Friday, 30 June 2017

Monthly Favourites // April + May + June 2017 (Part I)

This is gonna be a long one. Hope y'all enjoy & benefit from it, in shaa Allah <3

Books //

Articles //

on race + gender

on minimalism

wait but why - a blog that i found and liked cos its very lighthearted

on islam

Thursday, 15 June 2017

class reflections

My 9AM class makes my heart grow in the purest of ways.

My lecturer is soft and kind. He’s the epitome of what I want to be, he is a being of light, the type of light that shines brightly yet gently, the type of light that makes you look into yourself and reflect, and inspires you to rid yourself of darkness and filth in your heart and to be light, too. 

When I look at him I see how Islam has positively impacted him, and it’s so beautiful to see how of the religion can change you into a better and purer being. 

His character reminds me in my pursuit of seeking knowledge that knowledge isn't merely the accumulation of information but knowledge is also adab (manners). Imam Shafie's mother said to Imam Shafie when he was 13,

"My son, you are now well known, you have memorized the whole Quran and you have memorized hadith and you have memorized poetry. I want to send you to Imam Malik to learn his adab, his character, before you learn his knowledge." (Source)

Adab (character) is a large part of Islam. In a conversation with papa I told him that the Prophet sallallahu alayhi wasalaam spent 13 years in Makkah establishing Islam upon the correct aqidah (Islamic creed) before establishing the rules and regulations of Islam for 10 years in Medinah. Papa replied, "he spent 40 years before Prophethood, establishing great adab."

It reminds me that knowledge should be used to build. inspire. humble. turn you kind and soft.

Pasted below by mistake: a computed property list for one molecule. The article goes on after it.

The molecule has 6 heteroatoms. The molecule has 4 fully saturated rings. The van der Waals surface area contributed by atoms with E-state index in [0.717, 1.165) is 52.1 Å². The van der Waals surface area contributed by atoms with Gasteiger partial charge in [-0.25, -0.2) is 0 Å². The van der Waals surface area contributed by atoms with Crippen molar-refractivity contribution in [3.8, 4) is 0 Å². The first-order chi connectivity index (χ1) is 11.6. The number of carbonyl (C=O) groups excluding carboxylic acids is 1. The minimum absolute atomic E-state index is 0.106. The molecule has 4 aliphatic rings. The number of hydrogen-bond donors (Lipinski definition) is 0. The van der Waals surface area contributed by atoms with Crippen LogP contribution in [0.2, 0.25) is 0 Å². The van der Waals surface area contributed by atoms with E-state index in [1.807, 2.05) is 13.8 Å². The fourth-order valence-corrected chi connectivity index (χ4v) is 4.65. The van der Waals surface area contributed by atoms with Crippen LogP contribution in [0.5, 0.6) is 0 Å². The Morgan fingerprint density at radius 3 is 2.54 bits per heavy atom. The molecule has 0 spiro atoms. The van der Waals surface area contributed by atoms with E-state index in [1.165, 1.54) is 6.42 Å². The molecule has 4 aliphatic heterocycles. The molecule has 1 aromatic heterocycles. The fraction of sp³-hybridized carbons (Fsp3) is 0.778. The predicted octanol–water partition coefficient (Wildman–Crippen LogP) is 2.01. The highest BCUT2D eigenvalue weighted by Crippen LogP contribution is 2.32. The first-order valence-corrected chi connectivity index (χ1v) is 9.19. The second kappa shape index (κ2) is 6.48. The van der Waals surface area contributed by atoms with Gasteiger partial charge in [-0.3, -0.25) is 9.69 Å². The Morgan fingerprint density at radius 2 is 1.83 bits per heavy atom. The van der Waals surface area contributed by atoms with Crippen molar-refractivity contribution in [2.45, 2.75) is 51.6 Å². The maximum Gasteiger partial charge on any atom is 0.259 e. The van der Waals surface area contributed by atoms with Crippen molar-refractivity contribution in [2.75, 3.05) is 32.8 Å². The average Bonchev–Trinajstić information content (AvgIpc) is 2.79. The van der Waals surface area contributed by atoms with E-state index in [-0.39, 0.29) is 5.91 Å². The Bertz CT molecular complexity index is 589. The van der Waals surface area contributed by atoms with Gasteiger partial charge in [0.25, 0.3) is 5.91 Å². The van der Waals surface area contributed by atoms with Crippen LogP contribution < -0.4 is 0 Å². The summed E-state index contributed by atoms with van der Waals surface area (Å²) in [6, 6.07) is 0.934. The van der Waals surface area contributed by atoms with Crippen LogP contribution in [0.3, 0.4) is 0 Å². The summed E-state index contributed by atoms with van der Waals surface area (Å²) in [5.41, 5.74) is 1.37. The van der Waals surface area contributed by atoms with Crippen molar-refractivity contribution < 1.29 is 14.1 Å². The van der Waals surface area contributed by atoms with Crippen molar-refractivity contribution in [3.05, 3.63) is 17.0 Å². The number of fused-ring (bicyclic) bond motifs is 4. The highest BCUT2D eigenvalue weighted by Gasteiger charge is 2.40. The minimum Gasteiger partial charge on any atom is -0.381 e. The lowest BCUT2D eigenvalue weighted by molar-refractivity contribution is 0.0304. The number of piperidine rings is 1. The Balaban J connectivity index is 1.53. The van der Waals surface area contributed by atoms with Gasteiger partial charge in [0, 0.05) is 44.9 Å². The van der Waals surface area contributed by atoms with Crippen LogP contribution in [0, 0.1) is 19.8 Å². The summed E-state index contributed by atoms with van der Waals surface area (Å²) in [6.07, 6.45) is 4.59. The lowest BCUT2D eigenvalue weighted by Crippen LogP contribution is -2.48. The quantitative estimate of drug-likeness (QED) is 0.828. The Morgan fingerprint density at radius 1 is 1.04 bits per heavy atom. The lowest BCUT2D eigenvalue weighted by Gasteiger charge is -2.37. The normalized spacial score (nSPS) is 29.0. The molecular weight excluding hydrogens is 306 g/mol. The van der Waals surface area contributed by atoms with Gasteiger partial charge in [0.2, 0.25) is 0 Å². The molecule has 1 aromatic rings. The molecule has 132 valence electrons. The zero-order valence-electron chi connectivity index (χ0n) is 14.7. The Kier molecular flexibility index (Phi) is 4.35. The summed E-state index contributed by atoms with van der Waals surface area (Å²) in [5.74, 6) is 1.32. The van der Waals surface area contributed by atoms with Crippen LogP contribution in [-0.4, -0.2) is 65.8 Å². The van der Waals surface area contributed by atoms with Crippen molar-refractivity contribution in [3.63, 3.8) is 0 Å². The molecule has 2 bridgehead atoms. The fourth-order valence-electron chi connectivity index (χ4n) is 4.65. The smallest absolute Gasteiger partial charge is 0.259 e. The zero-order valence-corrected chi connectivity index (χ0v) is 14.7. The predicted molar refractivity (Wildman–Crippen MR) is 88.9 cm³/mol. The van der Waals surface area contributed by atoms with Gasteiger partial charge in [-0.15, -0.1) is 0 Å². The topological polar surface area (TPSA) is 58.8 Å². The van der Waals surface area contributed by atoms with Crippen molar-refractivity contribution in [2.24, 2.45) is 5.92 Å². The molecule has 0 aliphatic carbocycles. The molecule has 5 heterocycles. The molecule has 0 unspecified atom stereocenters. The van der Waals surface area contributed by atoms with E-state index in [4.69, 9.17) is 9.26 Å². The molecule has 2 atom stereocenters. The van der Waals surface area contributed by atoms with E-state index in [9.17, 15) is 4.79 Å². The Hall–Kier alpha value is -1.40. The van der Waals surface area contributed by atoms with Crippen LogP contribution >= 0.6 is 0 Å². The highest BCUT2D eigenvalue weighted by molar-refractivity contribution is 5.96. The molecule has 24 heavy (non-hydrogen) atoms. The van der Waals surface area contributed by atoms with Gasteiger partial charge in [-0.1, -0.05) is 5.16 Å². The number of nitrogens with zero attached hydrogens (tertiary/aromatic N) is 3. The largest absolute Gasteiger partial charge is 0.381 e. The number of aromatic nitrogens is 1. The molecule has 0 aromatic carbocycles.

If being on the path of knowledge turns you angry and bitter, you gotta immediately stop in your tracks and self reflect. It may be that you are not worshipping Allah properly, and it may be that you are worshipping your ego and turning self righteous rather than righteous. May Allah protect us and guide us. 


Everyday at 9AM, we would all open Tafsir ibn Kathir and study Surah an-Nur. It was overall such an inspiring class, and it always makes my morning and leaves me with an warm feeling after class. Learning the tafsir of Surah an Nur has made me fond of the Quran in a way that I've never felt before. I remember listening to Lesley Hazleton speaking about her journey of reading the Quran years ago. She says in the talk, 

"I know many well-intentioned non-Muslims who've begun reading the Koran, but given up, disconcerted by its "otherness." The historian Thomas Carlyle considered Muhammad one of the world's greatest heroes, yet even he called the Koran "as toilsome reading as I ever undertook; a wearisome, confused jumble. 

Part of the problem, I think, is that we imagine that the Koran can be read as we usually read a book —as though we can curl up with it on a rainy afternoon with a bowl of popcorn within reach, as though God — and the Koran is entirely in the voice of God speaking to Muhammad — were just another author on the best-seller list." (Source)

When I heard her saying that, I laughed to myself because even as a Muslim, especially when I was younger, it would frustrate me from time to time that I was not able to understand the Quran. Why did God jump from one topic to another in one surah? Why did God talk about the creation of Adam in multiple different surah rather than in one surah? 

But Lesley Hazleton was right, I imagine that the Quran could be read as any other books as though God was just another author.

And He isn't.

My 9AM class helped me realise that. While studying Surah an-Nur, I could see how Surah an-Nur - despite discussing many different topics in the same surah, revolves under the same theme: privacy, modesty and protection. I could see how He strings one topic to another, how beautifully He begins them, develops the surah, and how beautifully everything is tied together in the end. It gave me a new insight of the Quran, and it felt great being able to understand what God wants you to know, and it left me in awe at how much of the Quran I still do not know of, and how much more there's left to learn. 

I also realised that the Quran is not for the lazy. It really isn't a book you can "curl up with on a rainy afternoon with a bowl of popcorn", it is God's speech that questions you, makes you reflect, ponder. You gotta work for it. But a thousand miles begins with a single step and Allah says in hadith qudsi,

"He who draws close to Me a hand's span, I will draw close to him an arm's length. 
And whoever draws near Me an arm's length, I will draw near him a fathom's length. 
And whoever comes to Me walking, I will go to him running." (Source)

May Allah give us the love and understanding of the Quran.